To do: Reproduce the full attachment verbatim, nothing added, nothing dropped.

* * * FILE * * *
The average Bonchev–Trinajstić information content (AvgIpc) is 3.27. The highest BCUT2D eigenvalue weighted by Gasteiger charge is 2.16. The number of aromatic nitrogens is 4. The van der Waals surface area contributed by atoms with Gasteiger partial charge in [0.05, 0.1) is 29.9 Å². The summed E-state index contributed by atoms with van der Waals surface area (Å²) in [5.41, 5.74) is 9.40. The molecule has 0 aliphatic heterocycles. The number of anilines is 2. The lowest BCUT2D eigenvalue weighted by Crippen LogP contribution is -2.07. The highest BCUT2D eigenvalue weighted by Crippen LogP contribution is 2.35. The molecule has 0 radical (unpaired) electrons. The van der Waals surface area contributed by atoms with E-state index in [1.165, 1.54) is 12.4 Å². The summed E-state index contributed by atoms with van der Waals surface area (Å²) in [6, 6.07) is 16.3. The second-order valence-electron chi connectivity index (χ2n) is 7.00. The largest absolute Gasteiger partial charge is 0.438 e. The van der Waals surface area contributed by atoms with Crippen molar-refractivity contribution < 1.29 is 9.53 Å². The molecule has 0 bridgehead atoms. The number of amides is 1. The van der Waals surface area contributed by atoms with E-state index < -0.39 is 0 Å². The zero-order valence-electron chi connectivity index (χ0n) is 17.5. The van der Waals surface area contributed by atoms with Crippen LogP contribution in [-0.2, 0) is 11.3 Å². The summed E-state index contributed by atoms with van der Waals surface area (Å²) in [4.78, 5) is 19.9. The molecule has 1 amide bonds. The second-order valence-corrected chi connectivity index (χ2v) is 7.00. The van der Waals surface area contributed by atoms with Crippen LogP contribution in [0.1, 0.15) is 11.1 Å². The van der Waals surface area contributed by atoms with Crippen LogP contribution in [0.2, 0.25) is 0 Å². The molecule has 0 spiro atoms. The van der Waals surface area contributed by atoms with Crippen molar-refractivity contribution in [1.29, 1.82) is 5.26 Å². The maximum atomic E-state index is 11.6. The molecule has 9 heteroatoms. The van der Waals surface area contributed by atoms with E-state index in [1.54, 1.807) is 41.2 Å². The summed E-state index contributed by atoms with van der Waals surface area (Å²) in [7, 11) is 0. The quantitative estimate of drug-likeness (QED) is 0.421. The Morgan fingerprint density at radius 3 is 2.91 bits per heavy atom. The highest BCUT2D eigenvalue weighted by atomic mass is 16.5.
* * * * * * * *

The average Bonchev–Trinajstić information content (AvgIpc) is 3.27. The highest BCUT2D eigenvalue weighted by Gasteiger charge is 2.16. The number of aromatic nitrogens is 4. The van der Waals surface area contributed by atoms with Gasteiger partial charge in [0.05, 0.1) is 29.9 Å². The summed E-state index contributed by atoms with van der Waals surface area (Å²) in [5.41, 5.74) is 9.40. The molecule has 0 aliphatic heterocycles. The number of anilines is 2. The lowest BCUT2D eigenvalue weighted by Crippen LogP contribution is -2.07. The highest BCUT2D eigenvalue weighted by Crippen LogP contribution is 2.35. The molecule has 0 radical (unpaired) electrons. The van der Waals surface area contributed by atoms with E-state index in [1.165, 1.54) is 12.4 Å². The summed E-state index contributed by atoms with van der Waals surface area (Å²) in [6, 6.07) is 16.3. The second-order valence-electron chi connectivity index (χ2n) is 7.00. The largest absolute Gasteiger partial charge is 0.438 e. The van der Waals surface area contributed by atoms with Crippen molar-refractivity contribution < 1.29 is 9.53 Å². The molecule has 0 bridgehead atoms. The number of amides is 1. The van der Waals surface area contributed by atoms with E-state index < -0.39 is 0 Å². The zero-order valence-electron chi connectivity index (χ0n) is 17.5. The van der Waals surface area contributed by atoms with Crippen LogP contribution in [-0.2, 0) is 11.3 Å². The summed E-state index contributed by atoms with van der Waals surface area (Å²) in [4.78, 5) is 19.9. The molecule has 1 amide bonds. The second-order valence-corrected chi connectivity index (χ2v) is 7.00. The van der Waals surface area contributed by atoms with Crippen LogP contribution in [0.1, 0.15) is 11.1 Å². The van der Waals surface area contributed by atoms with Crippen LogP contribution in [0.2, 0.25) is 0 Å². The molecule has 0 spiro atoms. The van der Waals surface area contributed by atoms with Crippen molar-refractivity contribution in [1.29, 1.82) is 5.26 Å². The maximum atomic E-state index is 11.6. The molecule has 9 heteroatoms. The van der Waals surface area contributed by atoms with E-state index in [1.54, 1.807) is 41.2 Å². The summed E-state index contributed by atoms with van der Waals surface area (Å²) in [7, 11) is 0. The quantitative estimate of drug-likeness (QED) is 0.421. The Morgan fingerprint density at radius 3 is 2.91 bits per heavy atom. The highest BCUT2D eigenvalue weighted by atomic mass is 16.5.